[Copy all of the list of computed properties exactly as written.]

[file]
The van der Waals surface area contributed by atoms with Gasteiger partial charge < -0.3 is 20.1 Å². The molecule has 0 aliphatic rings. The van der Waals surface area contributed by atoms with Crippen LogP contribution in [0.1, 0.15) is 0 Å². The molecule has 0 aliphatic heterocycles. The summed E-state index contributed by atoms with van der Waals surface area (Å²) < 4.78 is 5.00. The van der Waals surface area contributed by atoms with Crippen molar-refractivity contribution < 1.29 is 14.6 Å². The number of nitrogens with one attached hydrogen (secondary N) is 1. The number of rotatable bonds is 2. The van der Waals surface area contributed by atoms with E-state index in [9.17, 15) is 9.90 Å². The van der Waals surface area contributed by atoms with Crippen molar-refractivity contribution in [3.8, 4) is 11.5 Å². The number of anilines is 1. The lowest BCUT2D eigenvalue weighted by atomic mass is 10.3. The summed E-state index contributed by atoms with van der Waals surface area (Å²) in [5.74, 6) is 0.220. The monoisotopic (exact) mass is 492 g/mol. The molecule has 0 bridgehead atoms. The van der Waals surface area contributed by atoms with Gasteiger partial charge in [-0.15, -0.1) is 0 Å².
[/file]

The van der Waals surface area contributed by atoms with Gasteiger partial charge < -0.3 is 20.1 Å². The molecule has 0 aliphatic rings. The van der Waals surface area contributed by atoms with Crippen LogP contribution in [0.1, 0.15) is 0 Å². The molecule has 0 aliphatic heterocycles. The summed E-state index contributed by atoms with van der Waals surface area (Å²) < 4.78 is 5.00. The van der Waals surface area contributed by atoms with Crippen molar-refractivity contribution < 1.29 is 14.6 Å². The number of nitrogens with one attached hydrogen (secondary N) is 1. The number of rotatable bonds is 2. The van der Waals surface area contributed by atoms with E-state index in [9.17, 15) is 9.90 Å². The van der Waals surface area contributed by atoms with Crippen molar-refractivity contribution in [3.8, 4) is 11.5 Å². The number of anilines is 1. The lowest BCUT2D eigenvalue weighted by atomic mass is 10.3. The summed E-state index contributed by atoms with van der Waals surface area (Å²) in [5.74, 6) is 0.220. The monoisotopic (exact) mass is 492 g/mol. The molecule has 0 bridgehead atoms. The van der Waals surface area contributed by atoms with Gasteiger partial charge in [-0.15, -0.1) is 0 Å².